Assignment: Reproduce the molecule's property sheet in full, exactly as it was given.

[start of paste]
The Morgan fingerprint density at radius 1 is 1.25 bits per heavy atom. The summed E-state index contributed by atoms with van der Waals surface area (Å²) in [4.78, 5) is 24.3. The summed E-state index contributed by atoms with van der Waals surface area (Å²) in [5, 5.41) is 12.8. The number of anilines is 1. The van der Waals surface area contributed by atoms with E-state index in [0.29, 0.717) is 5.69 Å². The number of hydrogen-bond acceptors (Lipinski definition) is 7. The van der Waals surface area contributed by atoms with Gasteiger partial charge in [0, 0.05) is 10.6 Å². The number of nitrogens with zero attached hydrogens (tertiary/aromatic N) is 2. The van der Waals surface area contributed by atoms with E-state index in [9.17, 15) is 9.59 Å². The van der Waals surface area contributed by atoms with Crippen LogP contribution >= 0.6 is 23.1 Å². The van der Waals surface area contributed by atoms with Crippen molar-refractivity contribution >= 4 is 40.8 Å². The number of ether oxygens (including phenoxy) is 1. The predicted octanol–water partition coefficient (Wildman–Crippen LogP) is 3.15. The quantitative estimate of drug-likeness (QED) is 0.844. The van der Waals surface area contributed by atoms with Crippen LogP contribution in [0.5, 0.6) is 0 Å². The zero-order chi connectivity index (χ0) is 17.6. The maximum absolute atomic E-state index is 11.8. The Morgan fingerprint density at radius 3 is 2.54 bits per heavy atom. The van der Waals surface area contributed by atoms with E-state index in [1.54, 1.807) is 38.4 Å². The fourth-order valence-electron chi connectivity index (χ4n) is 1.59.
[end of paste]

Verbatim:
The Morgan fingerprint density at radius 1 is 1.25 bits per heavy atom. The summed E-state index contributed by atoms with van der Waals surface area (Å²) in [4.78, 5) is 24.3. The summed E-state index contributed by atoms with van der Waals surface area (Å²) in [5, 5.41) is 12.8. The number of anilines is 1. The van der Waals surface area contributed by atoms with E-state index in [0.29, 0.717) is 5.69 Å². The number of hydrogen-bond acceptors (Lipinski definition) is 7. The van der Waals surface area contributed by atoms with Gasteiger partial charge in [0, 0.05) is 10.6 Å². The number of nitrogens with zero attached hydrogens (tertiary/aromatic N) is 2. The van der Waals surface area contributed by atoms with E-state index in [9.17, 15) is 9.59 Å². The van der Waals surface area contributed by atoms with Crippen LogP contribution >= 0.6 is 23.1 Å². The van der Waals surface area contributed by atoms with Crippen molar-refractivity contribution >= 4 is 40.8 Å². The number of ether oxygens (including phenoxy) is 1. The predicted octanol–water partition coefficient (Wildman–Crippen LogP) is 3.15. The quantitative estimate of drug-likeness (QED) is 0.844. The van der Waals surface area contributed by atoms with Crippen LogP contribution in [0.5, 0.6) is 0 Å². The zero-order chi connectivity index (χ0) is 17.6. The maximum absolute atomic E-state index is 11.8. The Morgan fingerprint density at radius 3 is 2.54 bits per heavy atom. The van der Waals surface area contributed by atoms with E-state index in [1.54, 1.807) is 38.4 Å². The fourth-order valence-electron chi connectivity index (χ4n) is 1.59.